et al., 2002; Naylor et al., 2008). Increases in handgrip strength were associated with reductions in systolic blood pressure in normal-weight boys and girls aged 10-15 (Janz et al., 2002), and gains in a combined measure of bench press and leg press strength were associated with improvements in systolic blood pressure and markers of heart function (i.e., peak transmitral velocity of flow, diastolic myocardial velocity, and left atrial pressure) in obese boys and girls aged 12-13 (Naylor et al., 2008). Likewise, only two studies examined the relationship between muscle strength and power measures and measures of mental/cognitive health. Velez and colleagues (2010) report a positive association between measures of upper-body (i.e., shoulder press), trunk (i.e., bench press, seated row), and lower-body (i.e., squat) strength and power and self-esteem in normal-weight and overweight/obese adolescent boys and girls aged 14-18, whereas Lubans and colleagues (2010) provide direct evidence of a link between bench press and leg press strength and physical self-worth in normal-weight boys and girls aged 14-15.

Resistance Training Programs and Health Outcomes

Paralleling the adult literature, there is growing acceptance that appropriately prescribed and administered resistance training programs can improve muscle strength, endurance, and power in youth (Blimkie and Bar-Or, 2008; Faigenbaum et al., 2009; Malina, 2006). However, the health-related risks and benefits of this type of training and the relationship between improvements in musculoskeletal fitness and changes in health outcomes have not been as systematically investigated for youth. Effective resistance training programs may (1) reduce the risk of joint injury in adolescent athletes, (2) improve body composition specifically among children and adolescents who are obese or at risk of obesity, (3) improve insulin sensitivity in both normal-weight peripubertal children and obese adolescents, (4) reduce blood pressure in hypertensive adolescents, and (5) improve blood lipid profiles in both children and adolescents (Blimkie, 1993; Faigenbaum et al., 2009). The relationship between resistance training and improvements in musculoskeletal fitness and bone health in youth are controversial, mainly because of the complex manner and time frame in which bone responds to physical activities. In addition to very high forces on bone, bone adaptation may be regulated by other parameters of the activity (e.g., the loading rate) and muscle mass (Beck, 2009). Based on the limited number of good prospective controlled experimental studies, the link between improved musculoskeletal fitness and bone health remains tenuous in youth. Also paralleling the adult literature, the relationship between improved musculoskeletal fitness following resistance training and psychological health outcomes in youth is relatively weak (Faigenbaum et al., 2009).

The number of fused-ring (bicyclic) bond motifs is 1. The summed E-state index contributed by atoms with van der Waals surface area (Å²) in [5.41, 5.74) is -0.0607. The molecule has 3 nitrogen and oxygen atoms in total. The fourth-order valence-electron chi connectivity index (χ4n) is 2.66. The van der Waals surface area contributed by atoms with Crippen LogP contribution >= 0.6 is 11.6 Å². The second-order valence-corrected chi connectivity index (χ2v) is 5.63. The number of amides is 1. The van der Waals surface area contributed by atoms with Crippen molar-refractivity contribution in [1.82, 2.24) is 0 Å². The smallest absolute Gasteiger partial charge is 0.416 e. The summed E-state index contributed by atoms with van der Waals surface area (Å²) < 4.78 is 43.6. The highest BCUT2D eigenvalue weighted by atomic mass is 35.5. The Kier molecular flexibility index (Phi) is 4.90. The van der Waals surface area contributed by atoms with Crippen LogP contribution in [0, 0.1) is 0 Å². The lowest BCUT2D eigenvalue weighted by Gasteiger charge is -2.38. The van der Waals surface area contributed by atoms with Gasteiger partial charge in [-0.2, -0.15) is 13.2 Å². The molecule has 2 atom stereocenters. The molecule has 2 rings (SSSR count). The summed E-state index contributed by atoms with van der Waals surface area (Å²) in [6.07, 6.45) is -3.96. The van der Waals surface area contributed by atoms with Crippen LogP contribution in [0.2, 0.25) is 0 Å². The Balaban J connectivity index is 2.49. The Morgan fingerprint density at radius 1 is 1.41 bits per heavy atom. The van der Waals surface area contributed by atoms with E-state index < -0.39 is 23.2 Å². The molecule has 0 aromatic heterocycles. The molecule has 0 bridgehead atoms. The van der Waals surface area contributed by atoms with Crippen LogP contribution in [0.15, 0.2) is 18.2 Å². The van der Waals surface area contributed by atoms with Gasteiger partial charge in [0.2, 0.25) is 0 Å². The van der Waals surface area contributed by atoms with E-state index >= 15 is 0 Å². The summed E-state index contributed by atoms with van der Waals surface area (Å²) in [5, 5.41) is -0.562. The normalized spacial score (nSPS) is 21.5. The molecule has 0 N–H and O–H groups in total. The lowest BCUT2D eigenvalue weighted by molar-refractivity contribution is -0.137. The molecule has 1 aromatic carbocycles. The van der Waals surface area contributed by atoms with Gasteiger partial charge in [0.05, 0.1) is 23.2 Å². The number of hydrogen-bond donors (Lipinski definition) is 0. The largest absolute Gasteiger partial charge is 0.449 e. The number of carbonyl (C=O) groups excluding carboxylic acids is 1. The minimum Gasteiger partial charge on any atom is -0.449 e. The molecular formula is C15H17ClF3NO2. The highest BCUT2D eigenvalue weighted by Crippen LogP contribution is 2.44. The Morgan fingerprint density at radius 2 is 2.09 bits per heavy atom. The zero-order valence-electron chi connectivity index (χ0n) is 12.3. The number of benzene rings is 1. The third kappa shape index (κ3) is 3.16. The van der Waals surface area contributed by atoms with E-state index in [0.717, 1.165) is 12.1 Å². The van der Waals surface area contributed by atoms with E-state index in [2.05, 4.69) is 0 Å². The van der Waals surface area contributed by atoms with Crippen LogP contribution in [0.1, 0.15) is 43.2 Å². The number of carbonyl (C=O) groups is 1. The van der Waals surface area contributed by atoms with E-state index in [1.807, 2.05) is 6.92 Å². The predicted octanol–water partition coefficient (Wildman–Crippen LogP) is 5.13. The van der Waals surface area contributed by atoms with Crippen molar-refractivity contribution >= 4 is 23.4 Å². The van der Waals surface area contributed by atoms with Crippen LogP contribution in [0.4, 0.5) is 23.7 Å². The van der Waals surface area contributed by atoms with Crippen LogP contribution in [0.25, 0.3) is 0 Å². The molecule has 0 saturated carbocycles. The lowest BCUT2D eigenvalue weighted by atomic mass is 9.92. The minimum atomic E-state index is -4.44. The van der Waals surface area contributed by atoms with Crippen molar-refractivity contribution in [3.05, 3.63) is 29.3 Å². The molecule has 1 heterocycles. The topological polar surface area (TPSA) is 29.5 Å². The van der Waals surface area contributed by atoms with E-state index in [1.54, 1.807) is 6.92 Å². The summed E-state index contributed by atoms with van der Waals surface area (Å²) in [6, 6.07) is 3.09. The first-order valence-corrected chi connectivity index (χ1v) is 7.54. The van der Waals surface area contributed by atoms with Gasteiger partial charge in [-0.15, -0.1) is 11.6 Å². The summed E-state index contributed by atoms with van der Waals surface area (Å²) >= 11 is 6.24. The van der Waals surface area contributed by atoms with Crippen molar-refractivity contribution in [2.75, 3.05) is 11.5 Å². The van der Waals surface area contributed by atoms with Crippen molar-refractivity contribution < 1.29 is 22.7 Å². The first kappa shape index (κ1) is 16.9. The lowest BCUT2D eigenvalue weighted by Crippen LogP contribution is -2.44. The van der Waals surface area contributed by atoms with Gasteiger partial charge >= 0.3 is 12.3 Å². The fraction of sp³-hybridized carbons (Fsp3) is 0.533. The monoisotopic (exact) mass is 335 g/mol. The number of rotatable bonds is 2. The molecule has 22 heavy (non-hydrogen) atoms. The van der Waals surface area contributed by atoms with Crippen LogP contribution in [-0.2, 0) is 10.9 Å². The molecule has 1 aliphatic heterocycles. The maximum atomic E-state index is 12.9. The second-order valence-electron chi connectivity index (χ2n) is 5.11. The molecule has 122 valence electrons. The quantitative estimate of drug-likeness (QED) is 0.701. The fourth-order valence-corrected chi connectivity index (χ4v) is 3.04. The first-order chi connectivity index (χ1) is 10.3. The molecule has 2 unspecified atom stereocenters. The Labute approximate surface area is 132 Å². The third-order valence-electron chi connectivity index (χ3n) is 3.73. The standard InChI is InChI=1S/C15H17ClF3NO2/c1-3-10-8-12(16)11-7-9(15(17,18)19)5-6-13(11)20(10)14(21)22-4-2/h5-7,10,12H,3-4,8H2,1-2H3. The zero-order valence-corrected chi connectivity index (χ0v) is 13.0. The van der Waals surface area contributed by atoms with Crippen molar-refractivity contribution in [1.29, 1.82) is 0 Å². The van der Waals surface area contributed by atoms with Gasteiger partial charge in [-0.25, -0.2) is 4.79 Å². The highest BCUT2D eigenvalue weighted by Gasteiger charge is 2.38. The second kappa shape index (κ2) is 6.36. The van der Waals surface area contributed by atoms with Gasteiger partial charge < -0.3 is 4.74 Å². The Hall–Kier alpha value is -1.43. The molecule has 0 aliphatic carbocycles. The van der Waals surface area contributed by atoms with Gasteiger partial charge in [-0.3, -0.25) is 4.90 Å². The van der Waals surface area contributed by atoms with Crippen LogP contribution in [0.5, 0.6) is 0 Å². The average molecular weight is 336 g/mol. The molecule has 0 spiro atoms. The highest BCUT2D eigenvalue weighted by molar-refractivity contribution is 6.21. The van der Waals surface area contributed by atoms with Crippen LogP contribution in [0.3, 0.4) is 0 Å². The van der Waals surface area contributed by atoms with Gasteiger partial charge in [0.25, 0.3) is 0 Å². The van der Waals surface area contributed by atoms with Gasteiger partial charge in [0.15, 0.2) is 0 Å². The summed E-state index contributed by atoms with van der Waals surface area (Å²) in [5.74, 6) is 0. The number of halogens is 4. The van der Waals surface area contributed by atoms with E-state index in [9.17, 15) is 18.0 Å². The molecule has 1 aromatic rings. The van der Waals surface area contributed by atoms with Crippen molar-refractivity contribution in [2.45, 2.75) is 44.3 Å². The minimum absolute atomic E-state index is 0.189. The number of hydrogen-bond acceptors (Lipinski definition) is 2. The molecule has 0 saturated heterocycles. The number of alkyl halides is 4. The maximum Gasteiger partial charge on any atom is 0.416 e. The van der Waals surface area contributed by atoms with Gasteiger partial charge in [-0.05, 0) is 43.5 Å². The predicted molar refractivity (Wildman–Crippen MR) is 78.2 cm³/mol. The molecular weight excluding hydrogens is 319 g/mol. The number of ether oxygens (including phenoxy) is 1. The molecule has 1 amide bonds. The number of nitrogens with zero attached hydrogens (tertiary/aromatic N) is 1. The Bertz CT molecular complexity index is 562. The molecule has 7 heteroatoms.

The National Academies | 500 Fifth St. N.W. | Washington, D.C. 20001
Copyright © National Academy of Sciences. All rights reserved.
Terms of Use and Privacy Statement